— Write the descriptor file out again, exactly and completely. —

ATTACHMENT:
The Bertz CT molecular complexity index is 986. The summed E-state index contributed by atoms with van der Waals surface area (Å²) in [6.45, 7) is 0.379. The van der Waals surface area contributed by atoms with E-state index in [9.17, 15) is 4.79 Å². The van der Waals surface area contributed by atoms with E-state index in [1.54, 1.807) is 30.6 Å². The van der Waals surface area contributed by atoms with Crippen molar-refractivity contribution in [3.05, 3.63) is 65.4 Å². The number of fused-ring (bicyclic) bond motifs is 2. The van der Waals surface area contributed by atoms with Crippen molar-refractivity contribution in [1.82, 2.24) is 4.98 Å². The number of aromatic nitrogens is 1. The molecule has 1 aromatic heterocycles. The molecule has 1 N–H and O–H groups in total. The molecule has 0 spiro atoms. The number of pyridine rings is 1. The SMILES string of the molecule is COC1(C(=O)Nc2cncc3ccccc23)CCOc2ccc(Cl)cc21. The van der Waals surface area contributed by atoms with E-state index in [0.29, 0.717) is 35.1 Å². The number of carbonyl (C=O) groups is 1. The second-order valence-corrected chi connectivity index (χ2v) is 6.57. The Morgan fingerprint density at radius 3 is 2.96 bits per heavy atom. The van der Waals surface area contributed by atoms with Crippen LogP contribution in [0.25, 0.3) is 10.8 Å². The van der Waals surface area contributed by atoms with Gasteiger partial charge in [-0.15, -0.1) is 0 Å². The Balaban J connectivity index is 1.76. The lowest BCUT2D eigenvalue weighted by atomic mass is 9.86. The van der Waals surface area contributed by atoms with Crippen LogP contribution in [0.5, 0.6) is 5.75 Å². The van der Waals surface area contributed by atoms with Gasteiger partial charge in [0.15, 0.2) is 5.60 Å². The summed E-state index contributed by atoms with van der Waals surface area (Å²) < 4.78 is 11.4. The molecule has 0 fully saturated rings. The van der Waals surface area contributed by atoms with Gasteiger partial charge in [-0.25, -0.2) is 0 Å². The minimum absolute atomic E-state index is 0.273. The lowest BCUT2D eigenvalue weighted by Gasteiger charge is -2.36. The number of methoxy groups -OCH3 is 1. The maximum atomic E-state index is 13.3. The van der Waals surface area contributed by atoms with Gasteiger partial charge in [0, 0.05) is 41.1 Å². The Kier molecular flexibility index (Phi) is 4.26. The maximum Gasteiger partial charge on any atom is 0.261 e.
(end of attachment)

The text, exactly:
The Bertz CT molecular complexity index is 986. The summed E-state index contributed by atoms with van der Waals surface area (Å²) in [6.45, 7) is 0.379. The van der Waals surface area contributed by atoms with E-state index in [9.17, 15) is 4.79 Å². The van der Waals surface area contributed by atoms with E-state index in [1.54, 1.807) is 30.6 Å². The van der Waals surface area contributed by atoms with Crippen molar-refractivity contribution in [3.05, 3.63) is 65.4 Å². The number of fused-ring (bicyclic) bond motifs is 2. The van der Waals surface area contributed by atoms with Crippen molar-refractivity contribution in [1.82, 2.24) is 4.98 Å². The number of aromatic nitrogens is 1. The molecule has 1 aromatic heterocycles. The molecule has 1 N–H and O–H groups in total. The molecule has 0 spiro atoms. The number of pyridine rings is 1. The SMILES string of the molecule is COC1(C(=O)Nc2cncc3ccccc23)CCOc2ccc(Cl)cc21. The van der Waals surface area contributed by atoms with E-state index in [0.29, 0.717) is 35.1 Å². The number of carbonyl (C=O) groups is 1. The second-order valence-corrected chi connectivity index (χ2v) is 6.57. The Morgan fingerprint density at radius 3 is 2.96 bits per heavy atom. The van der Waals surface area contributed by atoms with Crippen LogP contribution in [0.25, 0.3) is 10.8 Å². The van der Waals surface area contributed by atoms with Gasteiger partial charge in [-0.15, -0.1) is 0 Å². The Balaban J connectivity index is 1.76. The lowest BCUT2D eigenvalue weighted by atomic mass is 9.86. The van der Waals surface area contributed by atoms with Crippen LogP contribution in [0.5, 0.6) is 5.75 Å². The van der Waals surface area contributed by atoms with Gasteiger partial charge in [0.15, 0.2) is 5.60 Å². The summed E-state index contributed by atoms with van der Waals surface area (Å²) < 4.78 is 11.4. The molecule has 0 fully saturated rings. The van der Waals surface area contributed by atoms with Gasteiger partial charge in [-0.25, -0.2) is 0 Å². The minimum absolute atomic E-state index is 0.273. The lowest BCUT2D eigenvalue weighted by Gasteiger charge is -2.36. The number of methoxy groups -OCH3 is 1. The maximum atomic E-state index is 13.3. The van der Waals surface area contributed by atoms with Gasteiger partial charge in [0, 0.05) is 41.1 Å². The Kier molecular flexibility index (Phi) is 4.26. The maximum Gasteiger partial charge on any atom is 0.261 e.